In Ghana the cormel is used as substitute for yams and plantain for the preparation
of various dishes especially in the dry season. The young leaves are also widely
used as spinach in the preparation of stews or sauces. In a socioeconomic survey
conducted by Quaye et al. (2010), they found
out that majority of the farmers in Ghana cultivated cocoyam for both the cormel
and leaf, but very few of them cultivated it purposely for the cormels. The
crop which is mainly grown in the forest areas of Ghana is threatened with environmental
problems such as deforestation. Decreasing rainfall and poor soils have also
been identified as some of the causes of the decline in cocoyam production in
the country (Sagoe, 2006). The crop is generally grown
by small-scale farmers with no intensive management such as fertilization and
the use of improved varieties for commercial cormel and cocoyam leaf production.
Production and the area planted to the cocoyam are on the decline since 2001
to 2006. The mean annual growth rates for area planted and production during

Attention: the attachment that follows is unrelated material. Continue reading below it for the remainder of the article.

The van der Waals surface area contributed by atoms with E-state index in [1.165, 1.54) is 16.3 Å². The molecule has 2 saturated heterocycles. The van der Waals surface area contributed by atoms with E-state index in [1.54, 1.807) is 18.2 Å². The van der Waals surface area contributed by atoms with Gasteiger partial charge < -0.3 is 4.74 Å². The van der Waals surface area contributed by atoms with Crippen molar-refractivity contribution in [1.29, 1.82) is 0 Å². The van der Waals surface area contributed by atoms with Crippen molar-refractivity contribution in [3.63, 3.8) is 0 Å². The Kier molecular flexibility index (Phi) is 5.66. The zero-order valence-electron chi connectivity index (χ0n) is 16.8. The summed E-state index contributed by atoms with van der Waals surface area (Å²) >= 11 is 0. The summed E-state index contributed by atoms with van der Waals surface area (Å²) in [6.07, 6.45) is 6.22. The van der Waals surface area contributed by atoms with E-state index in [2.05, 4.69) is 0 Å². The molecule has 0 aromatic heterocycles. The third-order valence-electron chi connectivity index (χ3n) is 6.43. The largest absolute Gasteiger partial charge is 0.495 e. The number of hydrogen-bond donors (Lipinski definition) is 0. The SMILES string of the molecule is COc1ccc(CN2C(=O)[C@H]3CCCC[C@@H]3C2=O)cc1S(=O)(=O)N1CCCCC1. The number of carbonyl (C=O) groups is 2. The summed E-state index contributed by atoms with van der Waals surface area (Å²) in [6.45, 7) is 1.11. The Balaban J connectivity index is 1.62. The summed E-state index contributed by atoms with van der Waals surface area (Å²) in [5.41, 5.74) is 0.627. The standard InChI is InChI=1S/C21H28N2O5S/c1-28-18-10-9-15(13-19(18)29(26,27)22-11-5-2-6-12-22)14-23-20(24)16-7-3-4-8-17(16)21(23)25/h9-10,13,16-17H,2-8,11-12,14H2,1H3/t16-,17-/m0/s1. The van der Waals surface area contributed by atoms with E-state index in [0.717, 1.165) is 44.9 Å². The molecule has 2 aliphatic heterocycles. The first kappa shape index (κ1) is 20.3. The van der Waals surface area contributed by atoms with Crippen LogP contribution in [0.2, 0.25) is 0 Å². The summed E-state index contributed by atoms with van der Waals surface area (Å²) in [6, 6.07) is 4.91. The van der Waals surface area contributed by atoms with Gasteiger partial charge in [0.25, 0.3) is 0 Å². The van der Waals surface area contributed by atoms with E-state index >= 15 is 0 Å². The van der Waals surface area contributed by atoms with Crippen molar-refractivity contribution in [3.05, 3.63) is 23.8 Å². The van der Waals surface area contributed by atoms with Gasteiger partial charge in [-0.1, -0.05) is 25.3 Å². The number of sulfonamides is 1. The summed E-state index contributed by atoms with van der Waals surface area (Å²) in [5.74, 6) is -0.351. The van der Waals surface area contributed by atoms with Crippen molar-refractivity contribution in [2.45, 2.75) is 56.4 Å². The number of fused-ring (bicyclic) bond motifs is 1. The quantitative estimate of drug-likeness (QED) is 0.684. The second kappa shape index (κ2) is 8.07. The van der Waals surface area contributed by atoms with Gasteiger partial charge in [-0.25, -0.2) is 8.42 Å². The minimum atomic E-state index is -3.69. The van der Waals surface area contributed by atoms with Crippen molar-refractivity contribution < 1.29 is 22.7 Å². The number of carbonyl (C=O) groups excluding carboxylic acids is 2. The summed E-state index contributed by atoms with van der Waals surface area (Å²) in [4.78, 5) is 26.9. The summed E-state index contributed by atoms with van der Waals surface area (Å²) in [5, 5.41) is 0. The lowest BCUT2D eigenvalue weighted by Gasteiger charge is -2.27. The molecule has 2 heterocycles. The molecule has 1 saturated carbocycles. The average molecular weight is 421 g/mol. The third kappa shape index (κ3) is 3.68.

the period were 0.2 and 0.3%, respectively (Ministry of Food
and Agriculture, 2010).
Cocoyam plant development consists of three major stages namely plant establishment
(from planting to about 2 months after planting), rapid vegetative growth (2-5
months) and a third stage (after 5 or 6 months) characterized by tuber development
and maturation (Adiobo et al., 2011). The leaves
and cormels which play major roles in the diet of Ghanaians need proper development
to sustain the plant. Adoption of technical innovation by farmers demands precise
and detailed information on cost and return so that farmers can choose the right
combination of resources or enterprises. (Das et al.,
2010). It became necessary therefore to find out the right time to start
harvesting cocoyam leaves and at what frequency for optimum economic gains.
The objectives of this investigation was to assess the effect of leaf harvesting
on growth, development and cormel yield of cocoyam and to determine the appropriate
age or stage of crop and frequency of leaf harvest for maximum economic returns.
MATERIALS AND METHODS
The trial was planted at the Fumesua Station of the Crops Research Institute
(CRI), Ghana on 27th May 2010 on a well-drained Ferric Acrisol (FAO/UNESCO Legend)
and Paleustult (U.S. Dept. of Agriculture Soil Taxonomy). A local planting material
from Fanteakwa District of the Eastern region of Ghana was used as planting
material. The experimental design used was Randomized Complete Block with 3
replications. Data was initially analyzed as 3x3factorial experiment with time